Believe me I share your frustration about Reid, as well as your fascination. The only explanation I can come up with is that Virgil wanted to do this story line.And he was either woefully ignorant,which imo is inexcusable,of what Reid would know(practically everything) and what he wouldn't know(very little) when it comes to FBI regulations.Or he just didn't care because he wanted to do the story line. I certainly don't mean to single Virgil out because just about all of the writers are guilty of doing the same thing. Despite what I think, I'd be lying to you if I told you I didn't enjoy those scenes between Reid and Garcia,because I did.As for JJ. I too miss the original one,but the chances of ever getting that JJ back are slim to none. And since I absolutely can't stand the current JJ, the more she is off my screen the better I like it.
What are reported in the news are ratings gathered by Nielsen. Those are generated via a pool of about 25 000 people who are chosen by Nielsen ( same principal as when surveys are done) and those people will have their viewing habits recorded by Nielsen according to; how many people are in the household, how many are watching an episode, what are their gender, age. Nielsen records the in segments of 15 minutes for shows that run for 30 minutes and in segments of 30 minutes for 1 hour shows. Typically with CM, it will raise up at the half hour. Example this week from 9-9:30 Viewers: 9.96 million, demo A18-49: 2.2from 9:30 to 10pm Viewers: 10.14 million, demo A18-49: 2.3 (source http://www.tvmediainsights.com/forum/?mingleforumaction=viewtopic&t=5152)So to answer your question the numbers are the number from the two half hours.So if people do not like an episode you may see a big drop at the half hour. Btw CM rarely drop at the half hour, and the raise at the half hour could be due to people who have finished watching Modern Family and switching to CM. As for why the ratings drop, many reasons; yes could be people not liking prior episodes but it is mostly due at this period of the year to Daylight Saving Time. This is a well-known factor that affects all shows. NCIS now does a 2.4 demo and 16 million viewers, it used to make 20 million viewers and 3.0. Another reason why shows go down( in same day viewing ratings) now ; DVR. CM use to get about 2.5millions viewers via DVR in prior years, this year 3.5millions viewers.good site to read about all this is: http://tvbythenumbers.zap2it.com/ search TvbytheNumbers's site for how Daylight Saving time affect shows. As for CM ratings for this season but also prior season http://www.seriesmonitor.com/'So I'm thinking it might be interesting to see what happens to CM numbers the week AFTER a particularly good or bad episode, as a better indicator of quality. 'Hard to say 'Strange Fruit' was very well liked by fans and it got a 12.40 million viewers following week The Caller 11.40m, 200th had a 12.92m viewers then following episode Mr and Mrs Anderson had a 10.07m viewers, You cannot just look at the data and say people hated Mr and Mrs Anderson without taking into account some factors like; promotion, 200th had lots of promo with CBS running promo video every night and news shows/magazine did segments about CM reaching the 200th episodes mark. Strange Fruit had lots of promo on CBS and actors (JM in particular) did interviews about it. On the other hand, there were zero promo for Gabby and it was shown out of its usual timeslot ( at 10pm) and it did badly 9.42m viewers and this episode is considered, so far, the best of the season.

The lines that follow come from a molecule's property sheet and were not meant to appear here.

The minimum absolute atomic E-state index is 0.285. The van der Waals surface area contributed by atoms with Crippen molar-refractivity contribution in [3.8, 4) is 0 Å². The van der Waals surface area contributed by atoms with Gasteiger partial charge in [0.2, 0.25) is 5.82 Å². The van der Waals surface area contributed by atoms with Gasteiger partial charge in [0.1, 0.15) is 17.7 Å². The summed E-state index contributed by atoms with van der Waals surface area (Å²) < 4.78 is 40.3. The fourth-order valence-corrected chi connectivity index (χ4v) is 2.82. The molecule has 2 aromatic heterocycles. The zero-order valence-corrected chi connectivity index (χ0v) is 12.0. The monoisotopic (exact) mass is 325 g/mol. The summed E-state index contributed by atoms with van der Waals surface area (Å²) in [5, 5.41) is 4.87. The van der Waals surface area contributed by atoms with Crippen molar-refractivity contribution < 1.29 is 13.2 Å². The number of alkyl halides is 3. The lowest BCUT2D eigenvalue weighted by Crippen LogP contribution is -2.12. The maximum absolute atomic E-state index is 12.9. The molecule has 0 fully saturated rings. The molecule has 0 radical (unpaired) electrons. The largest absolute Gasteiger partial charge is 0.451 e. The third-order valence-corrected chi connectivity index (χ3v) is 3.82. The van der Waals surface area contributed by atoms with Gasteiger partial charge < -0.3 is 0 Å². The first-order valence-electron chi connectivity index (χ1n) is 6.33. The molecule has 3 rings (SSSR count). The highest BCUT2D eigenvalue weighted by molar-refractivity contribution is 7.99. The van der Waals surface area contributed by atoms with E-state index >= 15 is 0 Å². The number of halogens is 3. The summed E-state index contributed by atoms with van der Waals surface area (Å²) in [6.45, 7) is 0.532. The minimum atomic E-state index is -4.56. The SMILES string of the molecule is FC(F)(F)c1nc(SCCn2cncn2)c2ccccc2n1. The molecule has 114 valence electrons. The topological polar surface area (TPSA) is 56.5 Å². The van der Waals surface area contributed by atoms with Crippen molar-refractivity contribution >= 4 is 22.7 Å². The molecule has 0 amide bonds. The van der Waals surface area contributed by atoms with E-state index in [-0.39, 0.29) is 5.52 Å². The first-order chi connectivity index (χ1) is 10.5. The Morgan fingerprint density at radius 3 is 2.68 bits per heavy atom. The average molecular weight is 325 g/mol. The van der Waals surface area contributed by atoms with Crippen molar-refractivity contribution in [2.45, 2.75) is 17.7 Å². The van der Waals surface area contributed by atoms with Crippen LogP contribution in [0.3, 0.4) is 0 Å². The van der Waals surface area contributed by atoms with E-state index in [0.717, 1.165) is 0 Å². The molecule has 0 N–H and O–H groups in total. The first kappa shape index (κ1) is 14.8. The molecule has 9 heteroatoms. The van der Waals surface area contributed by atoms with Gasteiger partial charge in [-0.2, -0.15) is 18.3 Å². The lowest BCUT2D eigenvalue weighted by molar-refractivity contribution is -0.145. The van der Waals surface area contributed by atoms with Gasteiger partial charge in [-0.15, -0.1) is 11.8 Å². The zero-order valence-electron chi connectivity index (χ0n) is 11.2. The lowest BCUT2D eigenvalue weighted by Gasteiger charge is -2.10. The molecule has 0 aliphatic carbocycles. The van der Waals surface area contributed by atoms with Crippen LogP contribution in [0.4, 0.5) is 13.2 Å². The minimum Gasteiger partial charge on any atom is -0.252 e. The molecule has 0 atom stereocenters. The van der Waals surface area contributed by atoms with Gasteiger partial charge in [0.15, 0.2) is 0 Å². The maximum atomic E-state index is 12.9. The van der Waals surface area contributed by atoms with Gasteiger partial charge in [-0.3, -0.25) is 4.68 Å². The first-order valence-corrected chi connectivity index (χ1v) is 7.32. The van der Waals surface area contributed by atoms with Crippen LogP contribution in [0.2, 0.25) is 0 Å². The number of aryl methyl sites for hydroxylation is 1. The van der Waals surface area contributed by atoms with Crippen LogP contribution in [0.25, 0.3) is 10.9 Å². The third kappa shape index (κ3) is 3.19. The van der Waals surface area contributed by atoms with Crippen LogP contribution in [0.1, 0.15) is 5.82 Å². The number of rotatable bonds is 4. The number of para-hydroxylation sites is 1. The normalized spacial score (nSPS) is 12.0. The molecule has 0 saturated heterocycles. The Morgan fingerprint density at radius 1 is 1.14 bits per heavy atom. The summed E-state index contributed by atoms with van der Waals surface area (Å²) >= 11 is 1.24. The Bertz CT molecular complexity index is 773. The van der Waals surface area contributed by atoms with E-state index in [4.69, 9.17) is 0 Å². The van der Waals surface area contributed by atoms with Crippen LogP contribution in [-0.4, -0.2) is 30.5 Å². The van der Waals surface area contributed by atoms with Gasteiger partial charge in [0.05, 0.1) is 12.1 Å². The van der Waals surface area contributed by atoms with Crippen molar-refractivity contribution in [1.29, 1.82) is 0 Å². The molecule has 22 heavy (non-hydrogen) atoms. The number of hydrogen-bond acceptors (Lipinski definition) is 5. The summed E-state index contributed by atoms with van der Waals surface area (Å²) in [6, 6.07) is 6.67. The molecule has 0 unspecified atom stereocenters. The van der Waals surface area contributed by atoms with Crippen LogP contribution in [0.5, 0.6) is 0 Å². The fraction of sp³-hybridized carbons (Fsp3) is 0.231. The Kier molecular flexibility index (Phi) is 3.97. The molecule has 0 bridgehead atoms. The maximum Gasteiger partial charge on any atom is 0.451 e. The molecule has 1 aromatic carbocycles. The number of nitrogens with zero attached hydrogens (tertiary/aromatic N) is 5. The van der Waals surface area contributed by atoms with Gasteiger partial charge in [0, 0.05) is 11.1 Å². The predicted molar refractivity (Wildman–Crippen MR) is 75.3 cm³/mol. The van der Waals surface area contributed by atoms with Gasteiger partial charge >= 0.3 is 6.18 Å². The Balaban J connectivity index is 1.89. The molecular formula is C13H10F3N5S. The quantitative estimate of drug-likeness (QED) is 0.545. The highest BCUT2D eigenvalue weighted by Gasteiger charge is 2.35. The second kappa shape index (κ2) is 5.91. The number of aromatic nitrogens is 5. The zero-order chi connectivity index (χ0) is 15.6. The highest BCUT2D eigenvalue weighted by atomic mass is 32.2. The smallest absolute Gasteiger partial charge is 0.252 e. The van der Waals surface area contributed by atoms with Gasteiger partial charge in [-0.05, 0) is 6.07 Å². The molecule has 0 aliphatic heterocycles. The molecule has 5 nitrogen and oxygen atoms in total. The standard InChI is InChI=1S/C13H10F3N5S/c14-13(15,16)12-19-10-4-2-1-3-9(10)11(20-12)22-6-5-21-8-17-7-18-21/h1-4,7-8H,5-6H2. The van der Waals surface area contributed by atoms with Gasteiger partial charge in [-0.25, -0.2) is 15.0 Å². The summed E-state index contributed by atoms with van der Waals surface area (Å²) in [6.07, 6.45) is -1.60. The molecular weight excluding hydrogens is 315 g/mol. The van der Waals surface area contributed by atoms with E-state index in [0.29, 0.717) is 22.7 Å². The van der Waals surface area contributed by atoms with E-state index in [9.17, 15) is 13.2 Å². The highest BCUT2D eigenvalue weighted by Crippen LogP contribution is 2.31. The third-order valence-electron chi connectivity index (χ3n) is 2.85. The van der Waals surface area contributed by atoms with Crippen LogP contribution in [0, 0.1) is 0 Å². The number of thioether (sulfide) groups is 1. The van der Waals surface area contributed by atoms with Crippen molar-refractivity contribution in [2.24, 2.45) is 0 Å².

Thanks, CMRT. I figured someone here would be more knowledgeable than I about the process. I agree that there are many factors contributing to viewership, and just as many different opinions about the quality of any individual episode. I was just wondering if the show runner/writers took higher viewerships as indications that people enjoyed the given episode, when what they really should be looking at is whether people bother to tune back in the following week. Sounds like it's not something that can be differentiated.You are right it noting the serious efforts to promote the 200th episode, in marked contrast to other episodes. So it made me wonder: If I was not already a CM viewer, and chose to tune in because of the hype, what would my reaction have been? I expect that, if I didn't already know the characters, and their histories, nor what the show is usually about----I would have enjoyed it as an adventure/spy show. Then been wondering why they seem to be so intent on catching serial killers ever since then! (But I would still have been wondering how they could have that bar scene at the end!)Thanks again for your response. And you too, Ms. Fabiana (below) for your thoughts on it. It's very true that numbers only LOOK objective. In the end, I guess, they're just numbers.
‘If I was not already a CM viewer, and chose to tune in because of the hype, what would my reaction have been? I expect that, if I didn't already know the characters, and their histories, nor what the show is usually about----I would have enjoyed it as an adventure/spy show. Then been wondering why they seem to be so intent on catching serial killers ever since then! (But I would still have been wondering how they could have that bar scene at the end!)’You have a very valid point and this is why we CM fans had a big problem with 200th, it was not a CM episode, yes it was the same characters but it had nothing to do with the CM we watch every week. If I was a viewer tuning in that week and then went back the following week yes I would have been confused as to why there was no action adventure in the episodes.